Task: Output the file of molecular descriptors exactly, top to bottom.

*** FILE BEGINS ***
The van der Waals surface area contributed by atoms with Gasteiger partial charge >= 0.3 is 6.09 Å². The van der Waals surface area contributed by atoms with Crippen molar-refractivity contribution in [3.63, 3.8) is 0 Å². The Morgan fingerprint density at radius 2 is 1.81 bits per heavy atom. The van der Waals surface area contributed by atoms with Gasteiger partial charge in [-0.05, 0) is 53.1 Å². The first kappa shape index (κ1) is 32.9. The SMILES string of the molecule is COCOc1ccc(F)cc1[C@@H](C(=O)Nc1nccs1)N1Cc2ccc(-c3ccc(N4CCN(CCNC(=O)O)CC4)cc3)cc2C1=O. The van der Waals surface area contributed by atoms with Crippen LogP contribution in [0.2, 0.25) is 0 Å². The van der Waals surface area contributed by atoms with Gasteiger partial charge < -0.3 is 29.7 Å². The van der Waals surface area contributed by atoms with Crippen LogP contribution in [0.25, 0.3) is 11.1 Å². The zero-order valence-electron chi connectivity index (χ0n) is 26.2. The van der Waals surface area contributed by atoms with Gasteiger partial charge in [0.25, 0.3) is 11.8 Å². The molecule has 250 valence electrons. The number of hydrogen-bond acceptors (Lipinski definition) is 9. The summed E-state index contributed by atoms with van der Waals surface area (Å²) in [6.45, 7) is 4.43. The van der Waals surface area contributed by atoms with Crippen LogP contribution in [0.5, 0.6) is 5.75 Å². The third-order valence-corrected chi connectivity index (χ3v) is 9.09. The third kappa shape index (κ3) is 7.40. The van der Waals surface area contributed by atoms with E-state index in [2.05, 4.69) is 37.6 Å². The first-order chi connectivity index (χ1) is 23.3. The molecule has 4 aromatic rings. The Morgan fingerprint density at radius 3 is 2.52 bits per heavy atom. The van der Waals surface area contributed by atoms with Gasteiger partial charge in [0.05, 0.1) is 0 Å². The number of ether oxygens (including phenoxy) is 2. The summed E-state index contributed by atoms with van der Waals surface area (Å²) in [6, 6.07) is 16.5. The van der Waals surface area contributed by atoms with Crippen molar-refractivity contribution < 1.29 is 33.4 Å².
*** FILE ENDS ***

The van der Waals surface area contributed by atoms with Gasteiger partial charge >= 0.3 is 6.09 Å². The van der Waals surface area contributed by atoms with Crippen molar-refractivity contribution in [3.63, 3.8) is 0 Å². The Morgan fingerprint density at radius 2 is 1.81 bits per heavy atom. The van der Waals surface area contributed by atoms with Gasteiger partial charge in [-0.05, 0) is 53.1 Å². The first kappa shape index (κ1) is 32.9. The SMILES string of the molecule is COCOc1ccc(F)cc1[C@@H](C(=O)Nc1nccs1)N1Cc2ccc(-c3ccc(N4CCN(CCNC(=O)O)CC4)cc3)cc2C1=O. The van der Waals surface area contributed by atoms with Crippen LogP contribution in [0.2, 0.25) is 0 Å². The van der Waals surface area contributed by atoms with Gasteiger partial charge < -0.3 is 29.7 Å². The van der Waals surface area contributed by atoms with Crippen LogP contribution in [0.25, 0.3) is 11.1 Å². The zero-order valence-electron chi connectivity index (χ0n) is 26.2. The van der Waals surface area contributed by atoms with Gasteiger partial charge in [0.25, 0.3) is 11.8 Å². The molecule has 250 valence electrons. The number of hydrogen-bond acceptors (Lipinski definition) is 9. The summed E-state index contributed by atoms with van der Waals surface area (Å²) in [6.45, 7) is 4.43. The van der Waals surface area contributed by atoms with Crippen LogP contribution in [0.5, 0.6) is 5.75 Å². The third-order valence-corrected chi connectivity index (χ3v) is 9.09. The third kappa shape index (κ3) is 7.40. The van der Waals surface area contributed by atoms with E-state index in [2.05, 4.69) is 37.6 Å². The first-order chi connectivity index (χ1) is 23.3. The molecule has 4 aromatic rings. The Morgan fingerprint density at radius 3 is 2.52 bits per heavy atom. The van der Waals surface area contributed by atoms with Gasteiger partial charge in [0.05, 0.1) is 0 Å². The number of ether oxygens (including phenoxy) is 2. The summed E-state index contributed by atoms with van der Waals surface area (Å²) in [6, 6.07) is 16.5. The van der Waals surface area contributed by atoms with Crippen molar-refractivity contribution < 1.29 is 33.4 Å².